Creative Fundraiser: Send an Atheist to Church
by Jennifer McCreight
A lot of charity fundraisers lack creativity and pizzazz-maybe the fundraiser is a jar for collecting loose change on a table or another generic bake sale. However, if your secular group is anything like mine, you want to find a way to give back to the community and get some positive news coverage for nontheists. The Society of Non-Theists at Purdue University has a proven fundraiser that kills both of these particular birds with one stone, and without being so controversial that your club members would be stoned to death: Send an Atheist to Church. Held on February 18th and 19th and inspired by Hemant Mehta's I Sold My Soul on eBay, the premise is as follows:
- An individual makes a cash donation that will benefit a charity of your group's choosing. There was no minimum.
- The individual then chooses what Christian denomination of religious services the individual wants the atheists to attend by placing the donation in the cup for that denomination.
- The more money donated in the denomination's name, the more visits it receives. From the total number of atheists who volunteered, we simply divided them up proportionally (though you don't have to do it this way).
All proceeds from the Send an Atheist to Church fundraiser went to Food Finders Food Bank of Lafayette, IN.
When we were still in the planning stages, I expected that maybe we would raise $50, tops. By the end of our two days of fundraising, we had raised $362.95! On top of that, the local newspaper ran a lovely article about our event, and many people thanked us for our efforts. Like any public atheist event, there were people who wanted to start a fight, but most of them were atheists who thought we were some Christian group trying to convert them!
The attention-getting Send an Atheist to Church! poster.
We're still in the process of visiting churches (by the way, the Episcopalians won, just nudging out the Baptists), and every place has been very welcoming so far. One pastor even treated us to a little pizza party for lunch! If you want to incorporate this fun event into your annual lineup, here are some tips.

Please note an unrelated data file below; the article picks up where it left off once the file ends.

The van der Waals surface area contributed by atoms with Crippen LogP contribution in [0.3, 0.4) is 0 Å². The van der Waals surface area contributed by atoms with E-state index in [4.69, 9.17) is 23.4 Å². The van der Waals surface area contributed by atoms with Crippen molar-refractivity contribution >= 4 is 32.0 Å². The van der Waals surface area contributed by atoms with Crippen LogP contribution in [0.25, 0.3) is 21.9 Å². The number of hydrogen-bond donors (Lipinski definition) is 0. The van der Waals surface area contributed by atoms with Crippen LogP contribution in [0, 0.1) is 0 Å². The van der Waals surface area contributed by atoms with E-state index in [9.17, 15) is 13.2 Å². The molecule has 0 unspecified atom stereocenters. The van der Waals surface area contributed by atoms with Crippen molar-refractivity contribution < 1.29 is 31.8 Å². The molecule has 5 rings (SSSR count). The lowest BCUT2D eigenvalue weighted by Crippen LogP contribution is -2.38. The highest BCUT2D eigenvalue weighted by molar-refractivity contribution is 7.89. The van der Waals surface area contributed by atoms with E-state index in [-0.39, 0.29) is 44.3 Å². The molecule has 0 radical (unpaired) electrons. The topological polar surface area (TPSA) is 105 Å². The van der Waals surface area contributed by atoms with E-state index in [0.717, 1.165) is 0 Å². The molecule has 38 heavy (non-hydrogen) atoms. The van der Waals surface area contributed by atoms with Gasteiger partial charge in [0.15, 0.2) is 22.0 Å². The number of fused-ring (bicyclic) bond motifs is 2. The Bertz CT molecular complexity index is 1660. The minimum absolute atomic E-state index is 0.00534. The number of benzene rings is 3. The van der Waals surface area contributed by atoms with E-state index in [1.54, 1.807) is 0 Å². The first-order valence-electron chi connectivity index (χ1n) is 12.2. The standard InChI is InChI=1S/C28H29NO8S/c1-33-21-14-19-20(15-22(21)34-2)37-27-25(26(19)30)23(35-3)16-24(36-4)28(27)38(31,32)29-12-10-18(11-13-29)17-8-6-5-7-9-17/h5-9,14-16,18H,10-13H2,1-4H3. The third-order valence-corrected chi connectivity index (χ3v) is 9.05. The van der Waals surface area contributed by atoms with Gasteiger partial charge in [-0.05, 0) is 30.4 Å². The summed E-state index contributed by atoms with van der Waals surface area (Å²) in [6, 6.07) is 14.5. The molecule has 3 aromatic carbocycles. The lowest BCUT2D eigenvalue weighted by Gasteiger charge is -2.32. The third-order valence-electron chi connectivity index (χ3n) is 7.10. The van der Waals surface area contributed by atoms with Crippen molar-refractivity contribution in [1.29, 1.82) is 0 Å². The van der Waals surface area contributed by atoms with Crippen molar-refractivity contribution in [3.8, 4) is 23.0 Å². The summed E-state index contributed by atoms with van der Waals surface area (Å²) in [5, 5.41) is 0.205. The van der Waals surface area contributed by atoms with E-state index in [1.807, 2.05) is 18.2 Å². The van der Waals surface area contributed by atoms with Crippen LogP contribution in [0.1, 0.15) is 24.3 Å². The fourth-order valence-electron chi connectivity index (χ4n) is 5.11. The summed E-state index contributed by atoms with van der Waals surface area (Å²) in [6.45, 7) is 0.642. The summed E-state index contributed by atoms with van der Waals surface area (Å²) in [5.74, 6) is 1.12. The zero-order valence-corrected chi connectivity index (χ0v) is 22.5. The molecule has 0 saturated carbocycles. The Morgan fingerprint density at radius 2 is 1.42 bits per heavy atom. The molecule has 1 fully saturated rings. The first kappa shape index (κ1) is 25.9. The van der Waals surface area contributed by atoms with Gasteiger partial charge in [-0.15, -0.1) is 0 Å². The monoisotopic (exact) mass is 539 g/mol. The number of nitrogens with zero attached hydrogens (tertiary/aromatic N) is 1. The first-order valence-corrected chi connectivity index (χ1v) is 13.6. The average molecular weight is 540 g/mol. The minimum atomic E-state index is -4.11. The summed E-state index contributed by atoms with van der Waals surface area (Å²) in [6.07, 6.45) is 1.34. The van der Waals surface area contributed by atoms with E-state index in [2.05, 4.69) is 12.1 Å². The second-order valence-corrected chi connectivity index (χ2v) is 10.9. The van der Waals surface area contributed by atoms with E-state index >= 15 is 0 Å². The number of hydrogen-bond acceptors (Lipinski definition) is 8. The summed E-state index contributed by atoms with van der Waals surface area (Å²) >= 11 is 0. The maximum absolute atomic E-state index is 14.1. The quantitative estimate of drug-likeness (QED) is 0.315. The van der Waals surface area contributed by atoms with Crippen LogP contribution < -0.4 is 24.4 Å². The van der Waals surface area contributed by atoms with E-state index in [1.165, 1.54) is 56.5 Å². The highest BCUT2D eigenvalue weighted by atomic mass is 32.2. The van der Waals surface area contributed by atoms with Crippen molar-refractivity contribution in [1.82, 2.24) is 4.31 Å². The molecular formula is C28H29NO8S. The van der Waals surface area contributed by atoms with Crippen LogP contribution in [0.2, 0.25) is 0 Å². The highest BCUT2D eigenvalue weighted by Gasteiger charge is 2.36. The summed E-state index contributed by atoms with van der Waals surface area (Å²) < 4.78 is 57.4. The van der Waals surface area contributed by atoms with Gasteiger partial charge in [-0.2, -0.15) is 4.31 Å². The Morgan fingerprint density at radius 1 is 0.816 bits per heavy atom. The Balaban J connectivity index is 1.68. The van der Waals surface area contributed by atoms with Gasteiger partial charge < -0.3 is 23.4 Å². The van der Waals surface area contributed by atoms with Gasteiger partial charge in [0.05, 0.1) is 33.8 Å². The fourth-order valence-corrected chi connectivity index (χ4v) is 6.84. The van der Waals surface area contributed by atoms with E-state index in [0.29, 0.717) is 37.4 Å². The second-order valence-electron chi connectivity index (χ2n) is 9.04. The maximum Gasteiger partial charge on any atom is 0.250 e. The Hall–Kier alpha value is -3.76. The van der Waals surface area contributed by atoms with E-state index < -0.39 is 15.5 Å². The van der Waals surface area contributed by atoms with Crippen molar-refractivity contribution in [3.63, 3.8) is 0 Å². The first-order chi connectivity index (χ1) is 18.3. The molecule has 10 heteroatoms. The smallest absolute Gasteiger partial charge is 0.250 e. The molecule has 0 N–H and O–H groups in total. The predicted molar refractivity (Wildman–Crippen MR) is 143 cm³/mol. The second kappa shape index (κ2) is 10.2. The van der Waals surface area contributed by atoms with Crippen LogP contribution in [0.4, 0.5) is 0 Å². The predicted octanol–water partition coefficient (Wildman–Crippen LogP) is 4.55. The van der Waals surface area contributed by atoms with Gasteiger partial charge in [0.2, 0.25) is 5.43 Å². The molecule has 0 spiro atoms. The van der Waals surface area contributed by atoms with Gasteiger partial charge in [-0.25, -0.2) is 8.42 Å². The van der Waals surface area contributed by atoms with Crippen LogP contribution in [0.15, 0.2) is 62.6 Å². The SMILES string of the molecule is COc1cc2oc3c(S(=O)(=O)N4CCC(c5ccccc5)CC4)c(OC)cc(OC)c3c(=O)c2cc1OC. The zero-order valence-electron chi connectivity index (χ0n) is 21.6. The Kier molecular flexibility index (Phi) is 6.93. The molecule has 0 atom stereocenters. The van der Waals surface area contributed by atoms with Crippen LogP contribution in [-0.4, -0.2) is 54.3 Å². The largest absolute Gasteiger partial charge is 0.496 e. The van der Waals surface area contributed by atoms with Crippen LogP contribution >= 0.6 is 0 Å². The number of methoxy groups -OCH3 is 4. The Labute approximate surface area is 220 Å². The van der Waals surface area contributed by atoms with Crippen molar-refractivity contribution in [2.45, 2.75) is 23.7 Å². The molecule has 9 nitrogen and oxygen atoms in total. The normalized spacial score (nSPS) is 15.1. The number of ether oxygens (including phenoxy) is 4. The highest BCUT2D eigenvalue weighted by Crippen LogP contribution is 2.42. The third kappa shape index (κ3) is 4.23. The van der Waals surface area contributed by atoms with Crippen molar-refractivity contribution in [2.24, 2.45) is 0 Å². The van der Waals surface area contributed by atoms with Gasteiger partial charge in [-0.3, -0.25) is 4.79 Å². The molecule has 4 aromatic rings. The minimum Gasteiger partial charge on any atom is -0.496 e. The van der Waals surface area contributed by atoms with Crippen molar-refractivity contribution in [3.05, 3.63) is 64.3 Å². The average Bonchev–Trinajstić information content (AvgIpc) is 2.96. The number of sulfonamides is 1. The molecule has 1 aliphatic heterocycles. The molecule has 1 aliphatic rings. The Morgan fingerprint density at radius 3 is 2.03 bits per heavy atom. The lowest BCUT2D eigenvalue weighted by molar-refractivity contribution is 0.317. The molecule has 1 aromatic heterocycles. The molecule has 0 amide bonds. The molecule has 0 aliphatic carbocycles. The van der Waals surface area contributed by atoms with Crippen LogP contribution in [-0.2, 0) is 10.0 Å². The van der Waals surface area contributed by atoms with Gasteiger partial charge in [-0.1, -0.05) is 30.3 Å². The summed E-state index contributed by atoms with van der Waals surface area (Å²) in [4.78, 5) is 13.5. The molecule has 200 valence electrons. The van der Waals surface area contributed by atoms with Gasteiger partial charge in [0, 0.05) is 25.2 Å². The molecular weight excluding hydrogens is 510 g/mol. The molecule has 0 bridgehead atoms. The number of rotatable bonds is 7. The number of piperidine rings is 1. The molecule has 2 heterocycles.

- Chose a charity that both theists and nontheists can support. We chose our local food bank. The Richard Dawkins Foundation probably wouldn't have raised as much money.
- Before we added a church representing a denomination to our list, we called and made sure it was okay with the church officials. Email and call whoever is in charge of that place of worship, and even find a friend who can vouch for your character. Some places will say no, but church leaders are more likely to agree if one of their parishioners says you're awesome.
- You, of course, can add places of worship that aren't Christian; however, West Lafayette, Indiana, just isn't all that diverse.
- Hold the event in a high traffic area so random people can throw in some change while passing by. We had a table in our Union, so people saw us while they were getting lunch.
- Hold the event for more than one day. Some people might not have cash on them, and what you're doing is likely to spread by word of mouth. We made much more money on day two!
- Have a nice big bar graph that you keep updated with running totals for each denomination. People like competition, and they're more likely to throw in a couple bucks if they see their denomination losing!
- If possible, try to find less mainstream groups to visit. People (be they theist or atheist) get a kick out of sending a bunch of heathens to the Mormons or Scientologists. I wonder why they find that so amusing …
Hopefully some of you will try this event. Not only did we raise a lot of money for charity, but we (hopefully) showed that atheists are open-minded and willing to learn more about religion. And, of course, it was fun sitting behind a sign that made people do a double take-that means we must be doing something right!
Jennifer McCreight, president and co-founder of the Society of Non-Theists at Purdue University, is double-majoring in genetics and evolution with a minor in psychology. In her blog, Blag Hag, she describes herself as a "liberal, geeky, nerdy, scientific, perverted atheist feminist trapped in Indiana."